At this time of year, the events season is well underway and many of us are already starting to think about applying what we’ve learnt to our 2016 activities.
I recently attended the ProcureCon Asia Conference 2015 at The Amara Hotel in Singapore. I wanted to share my pre and post event thoughts on Procurious.
The ProcureCon Asia conference is aimed at CPO’s and senior strategic procurement leaders within Asia Pacific. I was fortunate enough to have secured a pass to the event. This is third year the conference has run and my first time in attendance.
According to company’s website: “ProcureCon Asia has firmly established itself as Asia’s only gathering for global and regional CPOs and Asian heads of procurement actively engaged in the evolution towards full strategic procurement”.
This event is one of the more important dates on the Asian procurement calendar. Procurement professionals from across the region flocked to Singapore to network and listen to an impressive list of speakers.
I was personally looking forward to meeting new and old procurement colleagues and hearing from thought leaders on how our profession is progressing in Asia Pacific. I was particularly interested to compare how Asia stacks up against the rest of the world in terms of our procurement best practices especially given the technological changes driving business.
How did our region compare globally and what are the opportunities now and in the near future? What does it mean for procurement as a profession?
Developing Procurement Maturity in Asia
The conference theme was about progressing procurement strategically in Asia (to reach 3rd generation procurement and beyond) and there were many workshops that discussed that in more detail. I had also seen various industry data to indicate that Asia Pacific was behind other regions in procurement maturity (e.g.)
Having been a procurement professional working in the technology and automotive sectors for many years and having led a number of innovation projects (i.e. regional Ariba and MSP rollouts etc.), I was aware of that there was some differences between the maturity of procurement functions in Asia vs. the rest of the world.
Asia has seen massive economic progress in the last decades with impressive innovation and developmental steps taken by many companies and countries. A lot of the conversations at the event focussed around whether procurement was maturing at the same rate as the rest of the Asian economy.
There are a great number of individual industry leaders in Asia and there is no reason why Asia cannot be seen as global leader across industries in future years. We just need to be clear around how to get there.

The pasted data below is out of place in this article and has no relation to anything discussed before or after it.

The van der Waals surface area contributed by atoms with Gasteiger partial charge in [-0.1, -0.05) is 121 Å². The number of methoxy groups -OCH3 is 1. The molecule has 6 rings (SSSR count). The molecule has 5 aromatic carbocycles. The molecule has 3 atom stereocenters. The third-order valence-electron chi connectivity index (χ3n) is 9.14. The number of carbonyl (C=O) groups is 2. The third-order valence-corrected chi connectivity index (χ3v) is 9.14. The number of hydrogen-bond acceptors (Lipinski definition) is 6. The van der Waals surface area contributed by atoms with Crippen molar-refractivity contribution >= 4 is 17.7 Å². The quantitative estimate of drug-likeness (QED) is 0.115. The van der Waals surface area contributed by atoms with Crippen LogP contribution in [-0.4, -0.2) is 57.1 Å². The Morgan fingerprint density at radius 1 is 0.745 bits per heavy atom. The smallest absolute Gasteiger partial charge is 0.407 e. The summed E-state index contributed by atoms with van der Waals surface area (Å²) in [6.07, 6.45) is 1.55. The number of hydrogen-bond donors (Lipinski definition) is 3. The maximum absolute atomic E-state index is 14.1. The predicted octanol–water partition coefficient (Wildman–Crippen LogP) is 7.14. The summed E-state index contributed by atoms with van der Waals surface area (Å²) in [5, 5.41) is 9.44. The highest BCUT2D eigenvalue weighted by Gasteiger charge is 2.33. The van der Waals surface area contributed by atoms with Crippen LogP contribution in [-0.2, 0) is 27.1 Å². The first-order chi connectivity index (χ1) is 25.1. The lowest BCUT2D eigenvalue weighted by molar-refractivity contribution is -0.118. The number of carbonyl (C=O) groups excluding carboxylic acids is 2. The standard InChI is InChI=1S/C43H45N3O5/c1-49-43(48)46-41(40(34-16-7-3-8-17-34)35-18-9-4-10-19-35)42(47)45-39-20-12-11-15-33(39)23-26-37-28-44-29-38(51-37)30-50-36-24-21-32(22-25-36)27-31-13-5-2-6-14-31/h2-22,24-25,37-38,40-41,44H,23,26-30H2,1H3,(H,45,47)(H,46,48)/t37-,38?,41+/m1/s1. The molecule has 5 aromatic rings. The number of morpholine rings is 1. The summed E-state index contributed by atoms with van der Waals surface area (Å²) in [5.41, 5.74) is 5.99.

Maturity Requires Talent
I think one of the most important steps to achieving procurement maturity in Asia is the development of future talent. We need top talent to ensure we have an ongoing skill base our companies require and as a driver of innovation and high standards into the future.
I know CIPS has a development plan with thousands of new students enrolled in China, I am not sure about other countries? CIPS now has an office in Singapore, which is great. ASEAN countries definitely need more procurement graduates entering into our profession, as those countries will provide strong growth, both now and into the future.
Innovation is Critical to Success in Asia
The path to procurement maturity is unique to each business and industry sector. All companies and entities are coming from different starting points and have different drivers and priorities. What is common to all procurement teams based across Asia is the need to come up innovative solutions to the regions unique challenges.
While there was some discussion and workshops covering innovation and disruption topics, I felt the event could have gone into a little more detail on these areas. Something to think about when it comes to themes for next year’s event perhaps?
Measuring Procurement Maturity in Asia
Going forward, how can we measure regional progress in Asia as a whole? It was possible to get some gauge at the conference, but given the vast size of the Asia Pacific region, the event was a tiny sample size.
It would be good to be able to out measures in place that would us understand regional procurement development in Asia Pacific.
The Role of China
There were many questions and discussions about China throughout the conference. What is happening within? Have they come to the end of the growth road with rising costs and what it means for our profession? All agreed China has many years of progress ahead still, along with many challenges. Second tier Chinese cities and regions are already beginning to grow and play a role in the complex China story. This will continue for many years to come.
In summary, the event was a great experience; there was an impressive line-up of speakers and a room full of regional and global colleagues in attendance, so it was well worth the trip just for that.
During my three days in Singapore, I was able to have many one and one discussions and understand how these Asian based procurement professionals were managing their challenges.
Sadly, a couple of days does not really allow the time needed to have deep discussion on many topics but I am sure everyone had personal takeaways and made many new contacts as I did.
See you all there next year.